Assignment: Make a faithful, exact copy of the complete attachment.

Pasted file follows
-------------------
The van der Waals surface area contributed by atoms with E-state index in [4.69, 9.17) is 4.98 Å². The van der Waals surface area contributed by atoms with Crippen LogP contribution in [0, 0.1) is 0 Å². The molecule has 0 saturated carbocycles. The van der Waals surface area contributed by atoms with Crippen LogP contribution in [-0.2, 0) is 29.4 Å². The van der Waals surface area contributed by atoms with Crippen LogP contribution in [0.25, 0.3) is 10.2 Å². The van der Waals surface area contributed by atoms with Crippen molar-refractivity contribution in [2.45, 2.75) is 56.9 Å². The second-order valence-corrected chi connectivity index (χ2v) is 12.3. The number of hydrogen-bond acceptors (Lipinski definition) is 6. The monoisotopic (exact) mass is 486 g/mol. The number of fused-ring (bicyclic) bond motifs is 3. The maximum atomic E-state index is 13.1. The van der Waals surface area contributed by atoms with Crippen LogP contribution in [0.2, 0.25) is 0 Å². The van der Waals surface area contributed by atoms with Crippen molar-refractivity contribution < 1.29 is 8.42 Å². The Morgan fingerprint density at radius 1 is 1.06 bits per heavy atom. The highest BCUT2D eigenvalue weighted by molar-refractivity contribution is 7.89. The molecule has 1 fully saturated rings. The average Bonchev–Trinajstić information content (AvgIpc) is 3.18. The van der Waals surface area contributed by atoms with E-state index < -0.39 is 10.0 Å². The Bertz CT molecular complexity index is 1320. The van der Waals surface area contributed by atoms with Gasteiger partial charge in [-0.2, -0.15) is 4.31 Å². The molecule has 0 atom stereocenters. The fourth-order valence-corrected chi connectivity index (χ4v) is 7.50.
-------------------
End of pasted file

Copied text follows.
The van der Waals surface area contributed by atoms with E-state index in [4.69, 9.17) is 4.98 Å². The van der Waals surface area contributed by atoms with Crippen LogP contribution in [0, 0.1) is 0 Å². The molecule has 0 saturated carbocycles. The van der Waals surface area contributed by atoms with Crippen LogP contribution in [-0.2, 0) is 29.4 Å². The van der Waals surface area contributed by atoms with Crippen LogP contribution in [0.25, 0.3) is 10.2 Å². The van der Waals surface area contributed by atoms with Crippen molar-refractivity contribution in [2.45, 2.75) is 56.9 Å². The second-order valence-corrected chi connectivity index (χ2v) is 12.3. The number of hydrogen-bond acceptors (Lipinski definition) is 6. The monoisotopic (exact) mass is 486 g/mol. The number of fused-ring (bicyclic) bond motifs is 3. The maximum atomic E-state index is 13.1. The van der Waals surface area contributed by atoms with Crippen LogP contribution in [0.2, 0.25) is 0 Å². The van der Waals surface area contributed by atoms with Crippen molar-refractivity contribution < 1.29 is 8.42 Å². The Morgan fingerprint density at radius 1 is 1.06 bits per heavy atom. The highest BCUT2D eigenvalue weighted by molar-refractivity contribution is 7.89. The molecule has 1 fully saturated rings. The average Bonchev–Trinajstić information content (AvgIpc) is 3.18. The van der Waals surface area contributed by atoms with E-state index < -0.39 is 10.0 Å². The Bertz CT molecular complexity index is 1320. The van der Waals surface area contributed by atoms with Gasteiger partial charge in [-0.2, -0.15) is 4.31 Å². The molecule has 0 atom stereocenters. The fourth-order valence-corrected chi connectivity index (χ4v) is 7.50.